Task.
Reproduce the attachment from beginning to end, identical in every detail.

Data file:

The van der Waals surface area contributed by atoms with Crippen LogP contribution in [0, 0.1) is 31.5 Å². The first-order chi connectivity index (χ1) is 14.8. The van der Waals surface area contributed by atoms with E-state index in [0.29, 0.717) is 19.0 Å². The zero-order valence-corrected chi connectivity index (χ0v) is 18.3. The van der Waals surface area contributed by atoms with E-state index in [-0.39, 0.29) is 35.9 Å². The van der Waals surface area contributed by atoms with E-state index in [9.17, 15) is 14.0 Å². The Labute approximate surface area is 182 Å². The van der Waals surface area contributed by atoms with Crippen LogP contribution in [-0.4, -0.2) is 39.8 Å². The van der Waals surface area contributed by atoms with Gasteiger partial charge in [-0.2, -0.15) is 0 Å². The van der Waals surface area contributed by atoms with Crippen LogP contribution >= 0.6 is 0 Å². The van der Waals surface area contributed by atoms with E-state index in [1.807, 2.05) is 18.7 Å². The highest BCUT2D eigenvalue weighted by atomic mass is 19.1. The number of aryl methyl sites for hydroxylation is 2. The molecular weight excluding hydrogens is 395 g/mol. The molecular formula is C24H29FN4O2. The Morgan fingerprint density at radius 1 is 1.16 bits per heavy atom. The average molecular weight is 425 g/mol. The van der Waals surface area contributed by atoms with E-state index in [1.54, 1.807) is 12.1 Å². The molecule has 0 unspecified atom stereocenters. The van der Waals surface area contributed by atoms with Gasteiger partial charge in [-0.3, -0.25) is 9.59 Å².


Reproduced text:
The van der Waals surface area contributed by atoms with Crippen LogP contribution in [0, 0.1) is 31.5 Å². The first-order chi connectivity index (χ1) is 14.8. The van der Waals surface area contributed by atoms with E-state index in [0.29, 0.717) is 19.0 Å². The zero-order valence-corrected chi connectivity index (χ0v) is 18.3. The van der Waals surface area contributed by atoms with E-state index in [-0.39, 0.29) is 35.9 Å². The van der Waals surface area contributed by atoms with E-state index in [9.17, 15) is 14.0 Å². The Labute approximate surface area is 182 Å². The van der Waals surface area contributed by atoms with Crippen LogP contribution in [-0.4, -0.2) is 39.8 Å². The van der Waals surface area contributed by atoms with Gasteiger partial charge in [-0.2, -0.15) is 0 Å². The van der Waals surface area contributed by atoms with Crippen LogP contribution >= 0.6 is 0 Å². The van der Waals surface area contributed by atoms with E-state index in [1.807, 2.05) is 18.7 Å². The highest BCUT2D eigenvalue weighted by atomic mass is 19.1. The number of aryl methyl sites for hydroxylation is 2. The molecular weight excluding hydrogens is 395 g/mol. The molecular formula is C24H29FN4O2. The Morgan fingerprint density at radius 1 is 1.16 bits per heavy atom. The average molecular weight is 425 g/mol. The van der Waals surface area contributed by atoms with E-state index in [1.54, 1.807) is 12.1 Å². The molecule has 0 unspecified atom stereocenters. The van der Waals surface area contributed by atoms with Gasteiger partial charge in [-0.3, -0.25) is 9.59 Å².